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Critical Reviews™ in Immunology
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ISSN Imprimer: 1040-8401
ISSN En ligne: 2162-6472

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Critical Reviews™ in Immunology

DOI: 10.1615/CritRevImmunol.v32.i4.20
pages 307-320

Neuronal Derivative Mediators That Regulate Cutaneous Inflammations

Norihisa Mikami
Laboratory of Molecular and Cellular Physiology, Graduate School of Pharmaceutical Sciences, Osaka University, Osaka, JAPAN
So-ichiro Fukada
Laboratory of Molecular and Cellular Physiology, Graduate School of Pharmaceutical Sciences, Osaka University, Osaka, JAPAN
Hiroshi Yamamoto
Faculty of Pharmaceutical Sciences, Kobe Gakuin University, Kobe, JAPAN
Kazutake Tsujikawa
Laboratory of Molecular and Cellular Physiology, Graduate School of Pharmaceutical Sciences, Osaka University, Osaka, JAPAN

RÉSUMÉ

Allergic diseases accompanied by skin inflammation are intricately regulated by several mediators. Among these molecules, neurotransmitters are known to affect several immune cells such as T cells, B cells, dendritic cells, and mast cells. Neurotransmitters are released from nerve endings, and most of them work through specific G-protein coupled receptors. In this review, we discuss the interactions of representative neurotransmitters, calcitonin gene-related peptide (CGRP), substance P (SP), neuropeptide Y (NPY), vasoactive intestinal peptide (VIP)/pituitary adenylate cyclase-activating polypeptide (PACAP), and prostaglandins (PGs), as well as their receptor signaling systems such as the cAMP/protein kinase A (PKA) pathway, phospholipase C (PLC) activation, and calcium ion channel activation, in cutaneous immunity.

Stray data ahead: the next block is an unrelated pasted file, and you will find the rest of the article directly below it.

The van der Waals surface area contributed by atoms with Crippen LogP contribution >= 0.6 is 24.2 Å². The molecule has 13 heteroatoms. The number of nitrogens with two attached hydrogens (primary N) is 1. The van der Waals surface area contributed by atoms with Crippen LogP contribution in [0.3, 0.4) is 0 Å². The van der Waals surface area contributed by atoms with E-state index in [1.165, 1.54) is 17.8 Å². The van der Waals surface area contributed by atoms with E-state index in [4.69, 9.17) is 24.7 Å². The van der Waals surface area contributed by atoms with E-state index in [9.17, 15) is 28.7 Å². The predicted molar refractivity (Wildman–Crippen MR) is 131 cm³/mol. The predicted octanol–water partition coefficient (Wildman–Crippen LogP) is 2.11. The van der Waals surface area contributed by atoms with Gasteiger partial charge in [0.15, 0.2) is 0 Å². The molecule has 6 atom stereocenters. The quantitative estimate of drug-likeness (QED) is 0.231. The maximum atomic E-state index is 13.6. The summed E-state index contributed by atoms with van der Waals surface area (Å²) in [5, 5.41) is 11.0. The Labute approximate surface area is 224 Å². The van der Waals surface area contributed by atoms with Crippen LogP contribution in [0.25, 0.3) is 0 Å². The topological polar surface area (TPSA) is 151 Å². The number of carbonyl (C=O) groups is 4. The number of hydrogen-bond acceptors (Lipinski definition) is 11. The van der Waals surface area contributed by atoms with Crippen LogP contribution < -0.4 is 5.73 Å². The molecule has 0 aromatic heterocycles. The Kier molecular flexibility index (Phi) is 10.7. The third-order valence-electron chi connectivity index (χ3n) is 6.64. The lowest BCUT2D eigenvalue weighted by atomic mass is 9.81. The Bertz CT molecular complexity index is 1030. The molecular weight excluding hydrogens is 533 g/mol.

Although many studies have proposed that these neurotransmitters play several roles in mouse contact hypersensitivity (CHS) models, human allergic contact dermatitis (ACD), and atopic dermatitis (AD), their physiological effects are controversial due to the diverse and complex mechanisms of skin inflammation. Both Th1- and Th2-mediated skin inflammation are well known, and neurotransmitters affect the kinds of inflammatory cells and subsequent immune reactions in them. In addition, the characteristics of antigen-presenting cells are also different in Th1- or Th2-mediated immune responses. Therefore, we take particular note of the type of skin inflammation, Th1- or Th2-mediated, and review the physiological roles of the neurotransmitters in skin inflammation.


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